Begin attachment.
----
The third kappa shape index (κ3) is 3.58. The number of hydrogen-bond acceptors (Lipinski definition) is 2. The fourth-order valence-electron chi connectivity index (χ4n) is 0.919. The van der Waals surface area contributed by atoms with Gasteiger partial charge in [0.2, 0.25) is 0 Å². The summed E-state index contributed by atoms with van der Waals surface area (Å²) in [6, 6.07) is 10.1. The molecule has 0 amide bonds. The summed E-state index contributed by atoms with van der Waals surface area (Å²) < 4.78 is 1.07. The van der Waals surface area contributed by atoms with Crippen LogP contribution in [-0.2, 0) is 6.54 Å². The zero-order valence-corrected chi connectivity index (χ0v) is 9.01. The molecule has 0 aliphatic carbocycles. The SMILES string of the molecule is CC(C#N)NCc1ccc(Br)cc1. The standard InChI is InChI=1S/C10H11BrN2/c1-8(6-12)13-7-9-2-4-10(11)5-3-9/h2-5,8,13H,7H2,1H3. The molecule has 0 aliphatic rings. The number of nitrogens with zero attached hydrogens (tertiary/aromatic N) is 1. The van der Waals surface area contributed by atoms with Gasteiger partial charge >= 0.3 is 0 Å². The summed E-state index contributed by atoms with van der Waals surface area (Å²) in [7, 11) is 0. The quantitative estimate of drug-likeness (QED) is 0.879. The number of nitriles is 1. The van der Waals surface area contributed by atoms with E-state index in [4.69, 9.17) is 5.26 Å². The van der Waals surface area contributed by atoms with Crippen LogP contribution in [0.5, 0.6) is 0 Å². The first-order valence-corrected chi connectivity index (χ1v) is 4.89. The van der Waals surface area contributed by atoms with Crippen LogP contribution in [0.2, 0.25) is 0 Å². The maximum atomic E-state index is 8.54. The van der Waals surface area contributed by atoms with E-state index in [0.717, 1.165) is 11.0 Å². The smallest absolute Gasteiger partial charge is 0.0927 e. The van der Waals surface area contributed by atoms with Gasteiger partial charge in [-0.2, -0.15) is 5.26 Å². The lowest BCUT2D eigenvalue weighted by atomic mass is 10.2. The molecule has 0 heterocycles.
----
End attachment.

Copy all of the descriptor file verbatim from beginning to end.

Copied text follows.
The third kappa shape index (κ3) is 3.58. The number of hydrogen-bond acceptors (Lipinski definition) is 2. The fourth-order valence-electron chi connectivity index (χ4n) is 0.919. The van der Waals surface area contributed by atoms with Gasteiger partial charge in [0.2, 0.25) is 0 Å². The summed E-state index contributed by atoms with van der Waals surface area (Å²) in [6, 6.07) is 10.1. The molecule has 0 amide bonds. The summed E-state index contributed by atoms with van der Waals surface area (Å²) < 4.78 is 1.07. The van der Waals surface area contributed by atoms with Crippen LogP contribution in [-0.2, 0) is 6.54 Å². The zero-order valence-corrected chi connectivity index (χ0v) is 9.01. The molecule has 0 aliphatic carbocycles. The SMILES string of the molecule is CC(C#N)NCc1ccc(Br)cc1. The standard InChI is InChI=1S/C10H11BrN2/c1-8(6-12)13-7-9-2-4-10(11)5-3-9/h2-5,8,13H,7H2,1H3. The molecule has 0 aliphatic rings. The number of nitrogens with zero attached hydrogens (tertiary/aromatic N) is 1. The van der Waals surface area contributed by atoms with Gasteiger partial charge >= 0.3 is 0 Å². The summed E-state index contributed by atoms with van der Waals surface area (Å²) in [7, 11) is 0. The quantitative estimate of drug-likeness (QED) is 0.879. The number of nitriles is 1. The van der Waals surface area contributed by atoms with E-state index in [4.69, 9.17) is 5.26 Å². The van der Waals surface area contributed by atoms with Crippen LogP contribution in [0.5, 0.6) is 0 Å². The first-order valence-corrected chi connectivity index (χ1v) is 4.89. The van der Waals surface area contributed by atoms with Crippen LogP contribution in [0.2, 0.25) is 0 Å². The maximum atomic E-state index is 8.54. The van der Waals surface area contributed by atoms with E-state index in [0.717, 1.165) is 11.0 Å². The smallest absolute Gasteiger partial charge is 0.0927 e. The van der Waals surface area contributed by atoms with Gasteiger partial charge in [-0.2, -0.15) is 5.26 Å². The lowest BCUT2D eigenvalue weighted by atomic mass is 10.2. The molecule has 0 heterocycles.